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The Other Success Indicator

May 15, 2006  •  Post A Comment

By Adam Armbruster

Special to TelevisionWeek



“Increase my sales immediately!” is the cry we all hear often from advertisers.

Is it that a sales increase is the only, or even the preferred, method to measure an advertising campaign? Is there no other way to create financial success for a television advertiser?

Of course there is.

It’s profit increases.

How many companies constantly search out the next sales increase, only to report a poor financial “net margin” performance 12 months later?

Perhaps it’s time to discuss some of the basic points about how to market a business for an increase in profit as the success metric and not just for a sales increase.

In our experience, most clients are already generating adequate sales volume based on their overall investment. But what we most often see in these cases is that their expenses are simply too high in relation to their sales volume.

This can be a symptom of a broken advertising plan, and if that turns out to be the case, it’s important to fix the advertising plan before we can expect to generate a significant return over the previous year.

We’re also assuming here that the company leadership is interested in the profitability of the company and is not compensated based simply on sales increases. Since most companies in America are privately held, profitability is of paramount concern in most cases.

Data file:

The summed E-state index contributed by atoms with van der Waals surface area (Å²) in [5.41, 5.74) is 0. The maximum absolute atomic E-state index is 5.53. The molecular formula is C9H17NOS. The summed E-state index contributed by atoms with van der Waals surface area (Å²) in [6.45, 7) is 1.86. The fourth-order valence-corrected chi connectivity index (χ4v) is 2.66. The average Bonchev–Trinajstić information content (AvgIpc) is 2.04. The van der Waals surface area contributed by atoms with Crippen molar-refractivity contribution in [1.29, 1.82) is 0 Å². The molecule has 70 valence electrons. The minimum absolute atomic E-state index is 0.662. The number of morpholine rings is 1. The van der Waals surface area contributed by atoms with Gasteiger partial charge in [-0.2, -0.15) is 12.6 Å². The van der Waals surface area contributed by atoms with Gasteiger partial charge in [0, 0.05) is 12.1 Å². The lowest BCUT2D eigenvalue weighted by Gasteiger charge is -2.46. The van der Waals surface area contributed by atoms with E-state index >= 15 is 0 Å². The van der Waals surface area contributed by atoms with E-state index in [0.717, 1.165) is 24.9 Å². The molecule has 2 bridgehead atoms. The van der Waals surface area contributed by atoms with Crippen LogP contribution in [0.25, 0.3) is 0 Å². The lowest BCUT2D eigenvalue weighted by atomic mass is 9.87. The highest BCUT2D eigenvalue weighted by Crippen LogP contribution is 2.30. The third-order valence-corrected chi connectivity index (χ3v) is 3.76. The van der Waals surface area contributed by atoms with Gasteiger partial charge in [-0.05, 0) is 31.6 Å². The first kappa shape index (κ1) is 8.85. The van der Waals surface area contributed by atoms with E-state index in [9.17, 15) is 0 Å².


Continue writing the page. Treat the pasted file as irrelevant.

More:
That being said, if a company is most interested in making money, then profitability should be a priority target over sales increases, since sales increases also bring with them increased expense.

The best way to start this analysis is to examine the clients’ industry profitability averages. Most trade industry magazines or organizations publish this type of information. Another way to get accurate information is to poll several other noncompetitive clients in the same field. You will soon begin to see some predictable averages of industry profitability.

Next, compare your clients’ profitability average with that of his top five competitors in the selected market. This data is often available through vendors or financial partners. It’s a simple step that may reveal a substantial opportunity for profit gain.



Choose the Right Media

For example, if your client is the lowest in profitability of the five, then it’s going to be relatively simple to generate a profit increase with a better-designed advertising plan. In contrast, if your client is first in profitability, another success metric should be applied. Usually, this involves market share increase.

So to begin, how does your media choice affect your profitability?

One of the great advantages of broadcast television is its very low cost-per-thousand-viewers delivery of audience. Simply bringing a retailer into television advertising can generate an immediate increase in business profitability because you already succeeded in bringing more prospects to the door at a lower cost per prospect.

But we need to go deeper into a marketing plan design to target a profit increase.